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Monday, 23 February 1987
Page: 444


Senator COONEY(5.12) —I move:

That the Senate take note of the paper.

A reading of this report may well leave the impression that it raises mundane issues only. One issue not mundane is that of the categories from which the Australian Meat and Live-stock Selection Committee is drawn. They are set out in section 11 of the Australian Meat and Live-stock Industry Selection Committee Act. The various categories indicate that the cattle producers, the sheep producers and the meat processors and exporters are represented, but there are no representatives from either the Australasian Meat Industry Employees Union or the Australian Council of Trade Unions. In other words, apart from management, there is no representation on this body from the people who actually work in the industry.

The thrust of both the Australian Meat and Live-stock Industry Selection Committee Act and the one that runs with it, the Australian Meat and Live-stock Corporation Act, is that most people working in the industry have no voice in the workings of the Corporation, yet the Corporation performs functions that are vital not only to the well being of the industry in general but, in particular, to the well being of the people who work in it. Most of the people who work in it are represented by unions and in particular by the Australasian Meat Industry Employees Union. Both the Acts presuppose that proprietors and managers are the only ones capable of attending to the welfare of the industry, and that they alone have the necessary interest in it to want to do so; and that the workers on the stations, in the abattoirs and in the shops are deficient in skills and lack a proper regard for the prosperity of the meat industry. The fact is that workers have a stake in the industry-they realise that-just as do those who fit the categories provided in section 11 of the Australian Meat and Live-stock Industry Selection Committee Act.

I will develop this point a little. There is much said these days about unions having too much power, but it can be seen from both these Acts that very little influence is available for the workers and their unions to exert in the fields set out in section 7 of the Australian Meat and Live-stock Corporation Act.

If the meat industry is to flourish in Australia there must be co-operation between producers, processors, management and workers. Denying workers and their organisations any voice in the functions of the Corporation, which are set out in section 7 of the Australian Meat and Live-stock Corporation Act, deepens the division between employers and employees. Employees are represented by their unions and the unions have great management skills. I give one example. The Australasian Meat Industry Employees Union, on the initiative of Mr Curran, the Secretary of the Victorian Branch, conducts a most successful superannuation scheme for its members in Victoria, Queensland and New South Wales. There are millions of dollars in that fund. It is one of the most successful superannuation schemes to be run. The unions, and in particular this union, the Victorian branch which I know something about, take great care of their members and attend to their needs most helpfully and in a very generous way.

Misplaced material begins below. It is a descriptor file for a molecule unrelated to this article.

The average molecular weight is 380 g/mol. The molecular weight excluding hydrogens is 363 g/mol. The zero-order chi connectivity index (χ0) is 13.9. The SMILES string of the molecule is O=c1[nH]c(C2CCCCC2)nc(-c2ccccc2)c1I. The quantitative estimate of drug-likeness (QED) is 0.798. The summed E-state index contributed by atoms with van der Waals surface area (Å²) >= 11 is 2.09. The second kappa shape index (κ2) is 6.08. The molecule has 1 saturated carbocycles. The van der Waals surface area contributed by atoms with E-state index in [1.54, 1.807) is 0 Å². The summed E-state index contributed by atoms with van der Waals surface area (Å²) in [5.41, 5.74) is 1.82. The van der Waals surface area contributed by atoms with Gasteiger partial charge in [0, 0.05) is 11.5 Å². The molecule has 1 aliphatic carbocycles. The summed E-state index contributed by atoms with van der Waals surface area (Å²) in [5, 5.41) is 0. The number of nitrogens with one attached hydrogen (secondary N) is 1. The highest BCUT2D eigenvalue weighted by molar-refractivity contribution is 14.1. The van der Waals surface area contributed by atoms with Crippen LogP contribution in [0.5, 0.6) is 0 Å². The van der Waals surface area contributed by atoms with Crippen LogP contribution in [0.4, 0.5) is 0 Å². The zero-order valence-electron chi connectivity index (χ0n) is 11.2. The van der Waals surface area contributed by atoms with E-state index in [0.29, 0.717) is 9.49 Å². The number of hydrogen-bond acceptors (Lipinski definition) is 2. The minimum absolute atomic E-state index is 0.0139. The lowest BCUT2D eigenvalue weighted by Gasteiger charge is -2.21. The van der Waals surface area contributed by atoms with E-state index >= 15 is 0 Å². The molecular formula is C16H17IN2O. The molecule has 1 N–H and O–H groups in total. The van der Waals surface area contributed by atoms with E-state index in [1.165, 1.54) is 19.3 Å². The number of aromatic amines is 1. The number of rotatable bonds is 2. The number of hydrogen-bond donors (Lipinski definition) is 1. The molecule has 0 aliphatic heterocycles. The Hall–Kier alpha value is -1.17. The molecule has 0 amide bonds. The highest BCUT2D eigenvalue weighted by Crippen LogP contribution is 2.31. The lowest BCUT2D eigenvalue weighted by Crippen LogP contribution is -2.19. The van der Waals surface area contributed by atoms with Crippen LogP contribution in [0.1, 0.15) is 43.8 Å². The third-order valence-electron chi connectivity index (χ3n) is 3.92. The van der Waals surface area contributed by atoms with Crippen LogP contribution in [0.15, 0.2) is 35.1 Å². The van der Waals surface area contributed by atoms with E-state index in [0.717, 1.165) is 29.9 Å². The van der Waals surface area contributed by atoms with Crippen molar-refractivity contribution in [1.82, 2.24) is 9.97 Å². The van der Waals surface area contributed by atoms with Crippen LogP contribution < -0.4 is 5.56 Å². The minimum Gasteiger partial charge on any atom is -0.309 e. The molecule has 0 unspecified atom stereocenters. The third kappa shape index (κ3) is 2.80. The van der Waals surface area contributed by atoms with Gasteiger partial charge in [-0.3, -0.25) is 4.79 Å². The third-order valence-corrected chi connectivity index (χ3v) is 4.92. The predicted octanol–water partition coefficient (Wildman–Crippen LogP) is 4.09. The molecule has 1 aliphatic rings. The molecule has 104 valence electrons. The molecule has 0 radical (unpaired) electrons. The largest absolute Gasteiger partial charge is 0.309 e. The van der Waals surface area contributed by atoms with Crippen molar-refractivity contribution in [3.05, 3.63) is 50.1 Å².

I think-and I hope all other members of the Senate agree with me-that a union with the responsibility it has to its members in the meat industry should have representation on a body which has much to do with the prosperity or otherwise of that industry. For example, under section 7 the Corporation is required:

. . . to improve the production of meat and live-stock in Australia; to encourage and promote the consumption and sale of Australian meat, and the sale of Australian live-stock, both in Australia and overseas . . .

I suggest that had the Australasian Meat Industry Employees Union been a member of this Corporation, the sorts of struggles that took place in Portland arising out of the export of live sheep would never have happened or would not have been so bitter. On that occasion there was a lack of consultation with the employees at the abbattoirs. This may well have been prevented or there may well have been a happier result, had there been representation of the union on the Corporation's board. As I said, that would be in the interests not only of those who conduct the abattoirs and produce the meat, but also of the workers generally.


The DEPUTY PRESIDENT —Order! The honourable senator's time has expired.

Question resolved in the affirmative.